First status update of Belgian DPA after six months of GDPR
The Belgian Data Protection Authority (DPA) has issued a first status update six months after the GDPR became applicable. The statistics show a remarkable increase in the number of data breach notifications, complaints and requests received.
Since 25 May 2018, 317 data breaches have been notified to the DPA. This is an enormous increase compared to last year, when only 13 data breaches were reported. This increase is obviously due to the fact that there was no obligation to report at that time (except for telecommunication companies or financial service providers).
The top 5 industries reporting data breaches are: (1) health care, (2) insurance, (3) public administrations and defence, (4) telecom and (5) financial services.
In addition, the DPA reports to have received 148 complaints in the past six months, which comes down to almost one complaint per day.
This amount has increased compared to 2017 (when only 76 complaints were received). It is, however, negligible compared to our neighbouring countries, who reported to have received a lot more complaints in the period following 25 May. The CNIL reported that after four months it had already received 3.767 complaints. In the Netherlands, the first six months of the new privacy law yielded more than 7.000 complaints. In both cases, the number of complaints in relation to the number of residents is much higher than in Belgium.
The DPA has released some other noteworthy figures. Since 25 May, the DPA has received:
- 3.599 information requests (compared to 2.145 information requests in 2017);
- 137 requests for advice (compared to 44 requests for advice in 2017);
- 2.551 notifications of the appointment of a DPO (compared to 989 notifications before May 2018).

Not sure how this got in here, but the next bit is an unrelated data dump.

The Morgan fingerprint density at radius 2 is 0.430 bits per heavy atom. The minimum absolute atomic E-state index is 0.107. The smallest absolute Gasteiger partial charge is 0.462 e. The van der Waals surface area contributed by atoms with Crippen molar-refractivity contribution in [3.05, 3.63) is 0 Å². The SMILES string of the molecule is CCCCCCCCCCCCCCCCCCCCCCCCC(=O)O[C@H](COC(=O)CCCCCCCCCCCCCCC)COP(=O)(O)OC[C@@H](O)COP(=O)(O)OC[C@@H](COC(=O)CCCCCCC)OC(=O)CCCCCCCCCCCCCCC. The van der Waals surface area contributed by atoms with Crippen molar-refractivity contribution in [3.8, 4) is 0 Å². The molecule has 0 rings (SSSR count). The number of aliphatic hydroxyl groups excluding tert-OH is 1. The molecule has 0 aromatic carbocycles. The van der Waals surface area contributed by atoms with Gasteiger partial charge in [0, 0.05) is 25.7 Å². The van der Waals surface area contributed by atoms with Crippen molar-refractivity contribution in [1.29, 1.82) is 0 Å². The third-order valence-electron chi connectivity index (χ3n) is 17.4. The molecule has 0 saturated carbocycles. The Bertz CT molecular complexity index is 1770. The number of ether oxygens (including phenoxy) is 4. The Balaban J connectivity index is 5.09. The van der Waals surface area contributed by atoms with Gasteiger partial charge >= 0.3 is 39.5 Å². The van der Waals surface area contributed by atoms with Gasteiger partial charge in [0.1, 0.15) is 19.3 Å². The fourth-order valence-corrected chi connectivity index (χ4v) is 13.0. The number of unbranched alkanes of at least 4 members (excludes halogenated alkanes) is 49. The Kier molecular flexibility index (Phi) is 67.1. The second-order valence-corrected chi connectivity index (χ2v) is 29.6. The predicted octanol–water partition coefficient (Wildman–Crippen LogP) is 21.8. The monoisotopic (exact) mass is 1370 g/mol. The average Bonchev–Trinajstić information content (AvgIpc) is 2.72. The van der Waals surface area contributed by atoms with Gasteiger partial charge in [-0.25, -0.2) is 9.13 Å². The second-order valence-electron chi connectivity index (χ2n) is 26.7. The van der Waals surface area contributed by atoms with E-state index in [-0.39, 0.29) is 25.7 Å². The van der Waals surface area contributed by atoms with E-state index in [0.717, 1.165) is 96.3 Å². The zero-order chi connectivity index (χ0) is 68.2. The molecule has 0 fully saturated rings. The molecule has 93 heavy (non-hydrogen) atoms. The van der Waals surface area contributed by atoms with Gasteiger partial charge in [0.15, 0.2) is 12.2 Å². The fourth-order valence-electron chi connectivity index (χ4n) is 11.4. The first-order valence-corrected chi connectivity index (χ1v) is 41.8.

Furthermore, the DPA announced that the number of cases has increased exponentially under the application of the GDPR. In 2017, the Authority handled just under 5.000 core cases, while for 2018 this number will exceed 7.000.
Lastly, the DPA announced that it has meanwhile started its first investigations. No cases have yet been transferred to the Dispute Chamber in order to be dealt with on the merits (fore more information on the different bodies within the DPA, see our previous newsflash). Unlike Germany, Portugal and Austria, no fines have been issued yet.
On this point, the DPA is running a bit behind our neighbouring countries, who have started their first systematic inspections already at the beginning of the summer and who have already imposed a large number of warnings and sanctions.
It now looks like the DPA is getting up to speed, although it should be remembered that the members of the DPA still have to be formally appointed by the Parliament. As soon as the DPA will be fully operational, it will undoubtedly increase its advisory, inspection and sanctioning activities.